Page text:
What is the monosaccharide of sucrose

MonosaccharidesCarbohydratesMonosaccharides are the simplest carbohydrates. Well-known representatives are, for example, glucose (grape sugar), fructose (fruit sugar) and galactose (slimy sugar). Structurally, a distinction is made between aldoses (aldehydes) and ketoses (ketones). Monosaccharides have three or more carbon atoms and they almost invariably contain chiral carbon atoms. Condensation creates disaccharides, trisaccharides, oligosaccharides and polysaccharides. Monosaccharides are essential for life on earth. In pharmacy, they are used, among other things, as sweeteners, flavor corrections, as quick energy suppliers and as auxiliary substances.

synonymous: simple sugar


Pure monosaccharides are available in specialist shops, for example in pharmacies and drug stores. The best-known simple sugars include glucose (grape sugar), fructose (fruit sugar) and galactose (slimy sugar).

Structure and properties

Monosaccharides are the simplest → carbohydrates ("sugars"), which consist of carbon (C), hydrogen (H) and oxygen (O) atoms. The organic compounds have the general formula C.n(H2O)n. There are exceptions, for example deoxyribose. Derivatives such as amino sugars can contain other chemical elements such as nitrogen (N).

Depending on the number of carbon atoms, a distinction is made between trioses (3), tetroses (4), pentoses (5), hexoses (6), heptoses (7) and so on. The most important of them belong to the pentoses and hexoses.

Depending on whether it is aldehydes or ketones, one speaks of aldoses or ketoses. Simple sugars can be open or as rings.

With the exception of dihydroxyacetone, monosaccharides contain chiral carbon atoms. For example, glucose has four centers of chirality and there are 16 isomers. With the Fischer projection these can be easily distinguished. The designation D- (Dextro, right) and L- (Levo, left) refer to the configuration of the chiral C atom that is furthest away from the carbonyl group (C = O). So the glucose, mannose and galactose are all isomers of each other.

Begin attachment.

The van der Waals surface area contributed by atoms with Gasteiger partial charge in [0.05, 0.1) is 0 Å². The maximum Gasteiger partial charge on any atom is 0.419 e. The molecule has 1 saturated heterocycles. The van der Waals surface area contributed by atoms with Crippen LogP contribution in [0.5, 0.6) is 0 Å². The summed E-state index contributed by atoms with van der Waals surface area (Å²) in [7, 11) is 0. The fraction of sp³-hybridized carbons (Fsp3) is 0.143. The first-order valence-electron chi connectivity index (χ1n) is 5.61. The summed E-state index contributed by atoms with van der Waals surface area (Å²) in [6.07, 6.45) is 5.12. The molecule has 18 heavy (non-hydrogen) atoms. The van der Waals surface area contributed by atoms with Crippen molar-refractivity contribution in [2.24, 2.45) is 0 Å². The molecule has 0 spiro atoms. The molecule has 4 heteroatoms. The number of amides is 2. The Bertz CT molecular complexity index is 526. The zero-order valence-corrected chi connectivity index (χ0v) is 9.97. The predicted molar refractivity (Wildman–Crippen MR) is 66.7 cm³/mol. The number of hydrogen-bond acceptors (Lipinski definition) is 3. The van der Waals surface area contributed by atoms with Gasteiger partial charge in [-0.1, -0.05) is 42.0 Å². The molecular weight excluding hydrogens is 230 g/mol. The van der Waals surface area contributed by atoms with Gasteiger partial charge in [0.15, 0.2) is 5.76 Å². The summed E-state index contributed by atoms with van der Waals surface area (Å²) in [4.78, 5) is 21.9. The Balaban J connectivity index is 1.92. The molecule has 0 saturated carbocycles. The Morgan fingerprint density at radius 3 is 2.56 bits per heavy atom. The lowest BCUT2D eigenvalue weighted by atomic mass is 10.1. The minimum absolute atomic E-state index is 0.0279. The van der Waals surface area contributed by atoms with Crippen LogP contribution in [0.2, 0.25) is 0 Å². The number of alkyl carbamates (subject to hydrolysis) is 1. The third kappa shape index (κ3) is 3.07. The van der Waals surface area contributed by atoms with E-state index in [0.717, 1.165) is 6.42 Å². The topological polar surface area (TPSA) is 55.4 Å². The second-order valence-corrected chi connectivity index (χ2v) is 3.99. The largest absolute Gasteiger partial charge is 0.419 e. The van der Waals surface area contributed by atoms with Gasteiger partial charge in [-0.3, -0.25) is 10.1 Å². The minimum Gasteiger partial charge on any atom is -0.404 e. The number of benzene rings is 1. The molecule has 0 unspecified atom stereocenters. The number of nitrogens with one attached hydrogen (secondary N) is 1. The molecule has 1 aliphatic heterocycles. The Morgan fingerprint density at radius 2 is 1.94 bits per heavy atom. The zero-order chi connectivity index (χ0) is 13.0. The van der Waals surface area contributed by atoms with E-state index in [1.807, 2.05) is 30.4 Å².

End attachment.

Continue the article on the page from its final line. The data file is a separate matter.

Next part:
Condensation turns the simple sugars into disaccharides (e.g. sucrose, lactose), trisaccharides (e.g. raffinose), oligosaccharides and polysaccharides such as starch, xylan and celluloses.

Because of the hydroxyl groups, monosaccharides are usually readily soluble in water and are mostly in the form of crystalline powders.




  • Erythrosis
  • Erythrulosis
  • Threose


  • Arabinose
  • Deoxyribose
  • Lyxosis
  • Ribose
  • Ribulose
  • Xylose (wood sugar)
  • Xylulose


Examples: aldoses

The following figure shows examples of aldoses:


Some monosaccharides have a sweet taste. Many can be metabolized by the body and serve as energy sources.

As carbohydrates, the monosaccharides are among the most important biomolecules and they are indispensable for life on earth, for example for the production and storage of energy (e.g. glycogen, starch), for the structure of living things (e.g. celluloses), for the structure of the Nucleic acids and for metabolism.

Areas of application see also

Carbohydrates, disaccharides, polysaccharides

  • Medicinal product information (CH)
  • European Pharmacopoeia PhEur
  • Specialist literature
  • Textbooks of chemistry and biochemistry

Conflicts of Interest: None / Independent. The author has no relationships with the manufacturers and is not involved in the sale of the products mentioned.

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This article was last changed on 10/18/2020.
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